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Interview with Kevin Miller, record-setting kick returner for the Minnesota Vikings

There are a lot of things to enjoy about football. It’s violent, team centric, and there is a level of eccentricity and toughness required just to be willing to get on the field. In the past, the embodiment of those characteristics could be found in kick returners and punt returners, underpaid specialists who put their lives on the line every time they decided to touch the ball. What we now call “special teams players” used to be known as “the suicide squad”, and many of those players were just young men looking for their break into the big time and have paid the price ever since. Many of them are bitter and resentful, their bodies racked with aches and pains they have no hope of recovering from but Kevin Miller harbors no such resentment.

“I’m still above ground and I’m happy about that.”

Miller was an undrafted free agent out of Louisville university, an undersized slot receiver who made his mark playing one of the most unforgiving positions in football during its roughest era. Utilizing a rare blend of speed and grit, Kevin carved out an accomplished albeit short career as a Minnesota Viking by working his way into the position of being their starting kick returner. As a rookie, Kevin set several Vikings records including the most punt and kick returns in a season, most punt returns in a game, and the most punt returns by a rookie.

“Being a special teamer, I viewed returning the ball as a way to try and make something happen. You didn’t fair catch the ball, because that might be your only opportunity to touch the ball all game.”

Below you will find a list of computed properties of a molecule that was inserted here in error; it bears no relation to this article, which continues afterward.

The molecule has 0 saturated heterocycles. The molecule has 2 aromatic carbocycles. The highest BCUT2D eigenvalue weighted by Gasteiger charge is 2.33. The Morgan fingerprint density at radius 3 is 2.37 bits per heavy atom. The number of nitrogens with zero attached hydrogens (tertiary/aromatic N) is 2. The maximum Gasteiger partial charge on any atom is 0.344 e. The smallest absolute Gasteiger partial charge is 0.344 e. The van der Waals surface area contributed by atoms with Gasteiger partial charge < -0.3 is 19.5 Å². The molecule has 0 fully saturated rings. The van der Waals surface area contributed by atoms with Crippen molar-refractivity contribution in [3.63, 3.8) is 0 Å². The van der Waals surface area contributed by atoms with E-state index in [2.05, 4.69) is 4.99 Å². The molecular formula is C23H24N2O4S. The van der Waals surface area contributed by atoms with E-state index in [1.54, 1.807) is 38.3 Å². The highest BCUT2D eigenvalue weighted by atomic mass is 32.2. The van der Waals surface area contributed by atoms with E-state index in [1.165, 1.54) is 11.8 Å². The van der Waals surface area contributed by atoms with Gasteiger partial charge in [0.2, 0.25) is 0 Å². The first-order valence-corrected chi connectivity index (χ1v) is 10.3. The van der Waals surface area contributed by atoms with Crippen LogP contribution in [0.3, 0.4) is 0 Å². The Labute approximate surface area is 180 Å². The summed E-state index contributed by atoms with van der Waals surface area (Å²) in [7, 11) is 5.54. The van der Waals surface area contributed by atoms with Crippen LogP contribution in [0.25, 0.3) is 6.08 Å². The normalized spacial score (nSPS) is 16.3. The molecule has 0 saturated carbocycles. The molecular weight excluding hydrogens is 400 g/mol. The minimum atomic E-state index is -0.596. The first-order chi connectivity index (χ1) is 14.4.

Kevin played during an interesting transitional period in the history of the Vikings franchise. By 1978, Bud Grant and the Purple People Eaters were aging out and were largely on the decline. It was Frank Tarkenton’s last year, and many of the defensive stars such as Alan Page, Paul Krause, and Jim Marshall were well beyond their golden years. More interesting than that, they transitioned to an odd West Coast offense style that featured Fran Tarkenton throwing the ball nearly 600 times, a harsh departure from the conservative play calling that had defined Bud Grant’s tenure on the team.

In this series, I intend to delve into many of the topics a Vikings fan might have about the team from that time period, and also a lot about the league itself from a perspective I believe is underserviced. The NFL runs on players like Kevin Miller, gritty players who scratch and claw for a roster spot that (especially at the time) promised them very little in terms of money or future gains. He risked his well being in an era where the rules did nothing to protect him, and he can honestly say he did it for the love of the game and the team he was on. Kevin Miller was a normal guy in a league of athletic freaks, and for three years he clawed out a career beside them. For me, the Kevin Millers of the league are what I love about football, and I hope I can impart that on you as well.

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